[section]It’s over. The trip of your dreams has come to an end and you’re homeward bound. As sad as going home can be, the reality of long-term travel can be harsh too which may be why it’s only undertaken by a minority of the general public. For most people, the prospect of home is a welcome proposition after months on the road, and eventually, most people return to their old lives.[/section]
[section]If we’re brutally honest, not every aspect of traveling life is pleasurable, and returning home does spell the end of some of the less glamorous aspects…as well as reuniting with your friends and family, of course. If emotions are mixing in your mind as you crash back to real life, and post-trip blues are threatening to settle in, here’s a reminder of a few of the things you probably won’t miss about travel.
Would-be travelers can read on for tips on what to expect and a few handy hints on dealing with the downsides while you’re away.
[/section][title2]1. The toilets[/title2][section]
It will come as little surprise that this sits at the top of the list. For many people, the lavatory situation is one of the biggest downsides of traveling as you say goodbye to sweet smelling bathrooms, moisturizing soap, fluffy hand towels, and locking doors in favor of an all out ban on flushing paper down the pan and smells that are guaranteed to burn a memory in your mind forever.
My worst experience: The door-less, wall-less squats in China were a cultural difference that required a lot of getting used to, but the overused, under-cleaned toilets on the Inca Trail get the prize for worst ever.
Solution: Since not going isn’t really an option, the best solution is to be prepared. Always pack your own toilet paper, have hand sanitizer gel at the ready, and learn to breathe through your mouth, or try some Tiger Balm around your nose, mortician-style. You’ll be a pro at copping a squat without getting your jeans dirty before you know it.
When you’re bedding down in a dorm, the likelihood of there being at least one all-night snorer is close to inevitable. Most people don’t feel comfortable prodding and screeching, “STOP SNORING!” at a complete stranger, which can make for some very sleepless nights.
My worst experience: A snorer in a 4-bed dorm that was so loud he sounded like he was shifting furniture. The small room made it worse and even my super-strength earplugs couldn’t block it out. Awake until 4am for two nights harboring murderous thoughts, I finally prodded and screeched to no avail. The third night I left.
Solution: Most of the time earplugs work. When/if they don’t work, you can always resort to an alcohol-induced deep sleep. If all else fails, move hostels or room; it isn’t worth ruining your days with tiredness.
[/section][title2]3. Mosquito bites[/title2][section]
Mosquito bites can itch like nothing on earth. Unless you packed thermals and headed into the winter wilderness, our biting foes will have accompanied you for at least part of your trip, and if you’re in a malaria hotspot, the issue turns from one of discomfort to health risk.
My worst experience: Realizing that repellent doesn’t always work as I watched a mosquito boldly bite into me, drinking in the mist of Deet like it was a pre-dinner cocktail.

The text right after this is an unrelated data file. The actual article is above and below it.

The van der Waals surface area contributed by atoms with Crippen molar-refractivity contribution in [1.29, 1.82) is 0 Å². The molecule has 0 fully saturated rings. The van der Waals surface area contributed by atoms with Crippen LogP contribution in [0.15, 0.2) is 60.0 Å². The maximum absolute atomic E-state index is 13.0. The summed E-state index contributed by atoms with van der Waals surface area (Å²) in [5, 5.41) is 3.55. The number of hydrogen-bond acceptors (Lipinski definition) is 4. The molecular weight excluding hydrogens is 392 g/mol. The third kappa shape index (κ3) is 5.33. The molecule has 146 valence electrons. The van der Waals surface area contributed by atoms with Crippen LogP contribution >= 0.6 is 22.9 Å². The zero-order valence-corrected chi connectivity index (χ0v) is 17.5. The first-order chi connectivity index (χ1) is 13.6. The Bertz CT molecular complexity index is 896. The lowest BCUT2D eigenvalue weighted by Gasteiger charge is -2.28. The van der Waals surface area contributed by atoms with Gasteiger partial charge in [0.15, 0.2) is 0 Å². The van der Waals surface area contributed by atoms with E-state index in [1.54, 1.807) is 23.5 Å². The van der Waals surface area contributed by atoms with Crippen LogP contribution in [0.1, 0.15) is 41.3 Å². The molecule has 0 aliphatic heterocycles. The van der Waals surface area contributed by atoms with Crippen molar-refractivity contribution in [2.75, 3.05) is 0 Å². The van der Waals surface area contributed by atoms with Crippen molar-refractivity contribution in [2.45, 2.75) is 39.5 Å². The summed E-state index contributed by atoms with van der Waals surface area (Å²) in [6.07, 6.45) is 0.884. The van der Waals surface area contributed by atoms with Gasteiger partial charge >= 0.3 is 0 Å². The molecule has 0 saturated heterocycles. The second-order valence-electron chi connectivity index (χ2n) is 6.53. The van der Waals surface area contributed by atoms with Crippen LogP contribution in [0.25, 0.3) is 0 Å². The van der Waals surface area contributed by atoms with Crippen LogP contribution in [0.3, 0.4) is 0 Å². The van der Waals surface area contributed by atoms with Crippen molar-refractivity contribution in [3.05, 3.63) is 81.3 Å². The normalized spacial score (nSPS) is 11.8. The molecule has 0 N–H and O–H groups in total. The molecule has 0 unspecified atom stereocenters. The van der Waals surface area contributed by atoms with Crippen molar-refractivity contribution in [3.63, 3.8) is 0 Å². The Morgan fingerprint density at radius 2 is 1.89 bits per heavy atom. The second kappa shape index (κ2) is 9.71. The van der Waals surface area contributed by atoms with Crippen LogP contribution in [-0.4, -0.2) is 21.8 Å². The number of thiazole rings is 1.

Solution: Mosquito repellant works most of the time, malaria pills, a mosquito net (if, unlike me, you have the skills to fix one over a bunk), and willpower not to scratch. Put Tiger Balm or tea tree oil on your bites to soothe them.
Check out our resources on malaria meds for your trip
[title2]4. Dealing with new stuff all the time[/title2][section]
Having every day throw up a new scenario can be exhausting. Scoring a bed every night, finding your way around new towns, figuring out the public transport, and sourcing safe(ish) spots to eat can feel like a full time job. Yes, it is more fun than most 9 to 5’s, but travel fatigue can take over when you’ve been on the road for a while.
My worst experience: Getting travel burnout in month nine. I lost all interest in doing new stuff and even contemplated a flight home.
Solution: Slow down! Stay still for a while. Find a nice hostel, ideally with a hammock or nearby beach, and rest your weary traveler mind and soul. You’ll find you recharge quicker than you think. It took me less than two weeks to get my travel zest back.
Seeing the world means moving around a lot, and with that comes the constant chore of having to pack. If you’re the type who can unravel their entire backpack contents within three minutes, the problem is even greater.
My worst experience: Pretty much every time I left packing to the last minute, which was quite a lot. Goodbye bikini, favorite cardigan, raincoat…packing quickly often means forgetting stuff.
The solution: Pack things into the same place each time, and after a while you’ll pack on autopilot. Packing cubes or plastic bags can help – one for clothes, one for underwear, another for beach gear, etc. By the end of my trip I had packing down to 10 minutes, even with my stuff scattered everywhere.
Read The Ultimate Guide to Packing for Your RTW Trip
[/section][title2]6. Missing friends and family[/title2][section]
Homesickness can strike at any time, and short of hopping on the first plane home, it can feel like there is very little you can do about it. Craving the comfort and familiarity of your loved ones is natural when everything is new. Add in a few missed birthdays and holidays like Thanksgiving, and the homesickness can feel even more acute.